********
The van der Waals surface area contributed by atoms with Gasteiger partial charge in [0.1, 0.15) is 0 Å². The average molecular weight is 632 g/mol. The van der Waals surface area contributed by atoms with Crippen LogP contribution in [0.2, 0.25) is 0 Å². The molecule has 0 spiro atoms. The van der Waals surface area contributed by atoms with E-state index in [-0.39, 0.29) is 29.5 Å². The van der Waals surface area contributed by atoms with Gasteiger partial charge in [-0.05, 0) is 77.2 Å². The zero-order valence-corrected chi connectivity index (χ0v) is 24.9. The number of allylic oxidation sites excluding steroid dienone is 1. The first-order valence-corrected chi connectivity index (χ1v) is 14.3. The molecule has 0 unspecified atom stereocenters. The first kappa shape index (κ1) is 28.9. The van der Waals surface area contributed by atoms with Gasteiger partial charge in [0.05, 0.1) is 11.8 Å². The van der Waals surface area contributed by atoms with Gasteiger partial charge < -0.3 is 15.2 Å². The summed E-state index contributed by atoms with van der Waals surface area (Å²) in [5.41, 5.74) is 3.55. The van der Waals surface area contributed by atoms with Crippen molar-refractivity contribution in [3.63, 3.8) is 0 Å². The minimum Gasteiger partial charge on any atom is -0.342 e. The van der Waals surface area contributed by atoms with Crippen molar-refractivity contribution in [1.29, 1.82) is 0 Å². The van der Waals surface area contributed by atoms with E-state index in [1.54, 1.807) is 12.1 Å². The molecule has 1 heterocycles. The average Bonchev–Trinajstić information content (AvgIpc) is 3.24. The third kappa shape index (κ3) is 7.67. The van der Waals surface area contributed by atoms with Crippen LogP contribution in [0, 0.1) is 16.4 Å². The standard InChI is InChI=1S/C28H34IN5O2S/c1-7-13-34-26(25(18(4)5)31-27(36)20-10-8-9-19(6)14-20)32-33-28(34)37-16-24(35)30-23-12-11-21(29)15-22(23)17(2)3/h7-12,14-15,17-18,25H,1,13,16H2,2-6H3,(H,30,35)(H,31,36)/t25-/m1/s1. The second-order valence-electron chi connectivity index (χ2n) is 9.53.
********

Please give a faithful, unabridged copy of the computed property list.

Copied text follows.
The van der Waals surface area contributed by atoms with Gasteiger partial charge in [0.1, 0.15) is 0 Å². The average molecular weight is 632 g/mol. The van der Waals surface area contributed by atoms with Crippen LogP contribution in [0.2, 0.25) is 0 Å². The molecule has 0 spiro atoms. The van der Waals surface area contributed by atoms with E-state index in [-0.39, 0.29) is 29.5 Å². The van der Waals surface area contributed by atoms with Gasteiger partial charge in [-0.05, 0) is 77.2 Å². The zero-order valence-corrected chi connectivity index (χ0v) is 24.9. The number of allylic oxidation sites excluding steroid dienone is 1. The first-order valence-corrected chi connectivity index (χ1v) is 14.3. The molecule has 0 unspecified atom stereocenters. The first kappa shape index (κ1) is 28.9. The van der Waals surface area contributed by atoms with Gasteiger partial charge in [0.05, 0.1) is 11.8 Å². The van der Waals surface area contributed by atoms with Gasteiger partial charge < -0.3 is 15.2 Å². The summed E-state index contributed by atoms with van der Waals surface area (Å²) in [5.41, 5.74) is 3.55. The van der Waals surface area contributed by atoms with Crippen molar-refractivity contribution in [3.63, 3.8) is 0 Å². The minimum Gasteiger partial charge on any atom is -0.342 e. The van der Waals surface area contributed by atoms with Crippen molar-refractivity contribution in [1.29, 1.82) is 0 Å². The van der Waals surface area contributed by atoms with E-state index in [1.54, 1.807) is 12.1 Å². The molecule has 1 heterocycles. The average Bonchev–Trinajstić information content (AvgIpc) is 3.24. The third kappa shape index (κ3) is 7.67. The van der Waals surface area contributed by atoms with Crippen LogP contribution in [0, 0.1) is 16.4 Å². The standard InChI is InChI=1S/C28H34IN5O2S/c1-7-13-34-26(25(18(4)5)31-27(36)20-10-8-9-19(6)14-20)32-33-28(34)37-16-24(35)30-23-12-11-21(29)15-22(23)17(2)3/h7-12,14-15,17-18,25H,1,13,16H2,2-6H3,(H,30,35)(H,31,36)/t25-/m1/s1. The second-order valence-electron chi connectivity index (χ2n) is 9.53.